It’s no secret that we live in a dangerous world. With guns, violence, and diseases we expect to hear about horrifying crimes and devastating sicknesses, but the latest death trap is shocking: attempting to capture a selfie. Hello, and welcome to the year 2015.
Within this past year, there have been more selfie-related deaths than shark attacks. Many people are declaring selfies more dangerous than sharks, but is that really the case? Is that really a fair statement? In actuality, it’s not the selfie that is killing people, but rather, our culture.
Instagram likes. Facebook friends. Twitter followers. It’s as if that’s the only thing anyone cares about in today’s world. We are judged entirely, whether we like it or not, by numbers on a screen. People will do almost anything to increase that number; to increase their popularity. Nothing proves that more than the number of selfie deaths in the past year.
It should be made clear that obviously no one has died directly because of a selfie. I mean, no one snaps a photo and is instantly hit by a ray of toxic gas that escapes the phone. However, the deaths almost certainly would not have happened if it wasn’t for the selfie-taking act.
The stories range from a 19-year-old man teen accidentally shooting himself in the head to a 32-year-old being trampled to death by bulls. While the two died in remarkably differing situations, there is one key element in common: both were attempting to take a selfie. Without the selfie, 19-year-old Deleon Smith would have never picked up a gun and 32-year-old David Lopez would have run faster. Without the selfie, Smith and Lopez would still be here today.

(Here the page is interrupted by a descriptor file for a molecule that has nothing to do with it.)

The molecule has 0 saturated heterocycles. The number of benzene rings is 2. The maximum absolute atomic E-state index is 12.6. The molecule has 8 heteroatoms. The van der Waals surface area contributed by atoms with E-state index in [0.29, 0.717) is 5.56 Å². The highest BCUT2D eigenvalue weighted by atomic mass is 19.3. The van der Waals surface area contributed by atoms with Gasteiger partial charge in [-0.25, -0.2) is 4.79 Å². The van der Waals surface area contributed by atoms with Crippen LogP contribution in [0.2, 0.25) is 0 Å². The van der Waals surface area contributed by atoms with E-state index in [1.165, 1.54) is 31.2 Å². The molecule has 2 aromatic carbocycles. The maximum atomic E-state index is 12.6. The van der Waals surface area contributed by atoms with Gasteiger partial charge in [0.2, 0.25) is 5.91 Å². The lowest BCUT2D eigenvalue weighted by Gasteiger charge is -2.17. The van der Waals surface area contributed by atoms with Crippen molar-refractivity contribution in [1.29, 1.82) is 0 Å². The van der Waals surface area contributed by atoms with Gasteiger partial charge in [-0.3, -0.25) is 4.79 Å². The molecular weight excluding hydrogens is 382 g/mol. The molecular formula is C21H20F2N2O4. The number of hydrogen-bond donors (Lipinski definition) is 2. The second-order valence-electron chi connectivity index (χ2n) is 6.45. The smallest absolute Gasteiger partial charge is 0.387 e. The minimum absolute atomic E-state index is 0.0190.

These devastating accidents should serve as a huge wakeup call for every single person out there. Is this really what our world has come to? Do people really value likes and followers more than they value their own lives? Quite literally, this whole epidemic shows that people would kill for popularity and social status.
So what exactly is an Instagram like? What does it even mean? You take a photo, post it online, and then people choose whether or not to press a button. If they decide not to click “like,” nothing happens. But if they do click it, the owner of the photo gets a notification, and the number below the photo – the number of likes -increases. But then what? Did anyone’s life really change?
Of course not. It’s all meaningless. It’s not real.
There’s a new saying that I’m sure most people have heard by now: Pics or it didn’t happen. In other words, if you do something and don’t post a picture to some form of social media, it’s like you didn’t even do it. What’s the point in going to the Taylor Swift concert if you don’t make a 200 second snapchat story? And did you even really eat that delicious grilled cheese sandwich if it didn’t appear on your Instagram?
That was the exact mindset of all of the victims of this selfie epidemic who died way too soon. They needed to capture a moment – no matter how dangerous it might be – because that’s what was important to them. That’s what was a priority. They undoubtedly wanted more likes, more followers, and more popularity. Even though none of it is real, in that moment, it felt realer than ever. More real and more valuable than their lives.
In today’s world we are all chasing something that doesn’t exist. And that’s a lot more dangerous than being chased by a shark.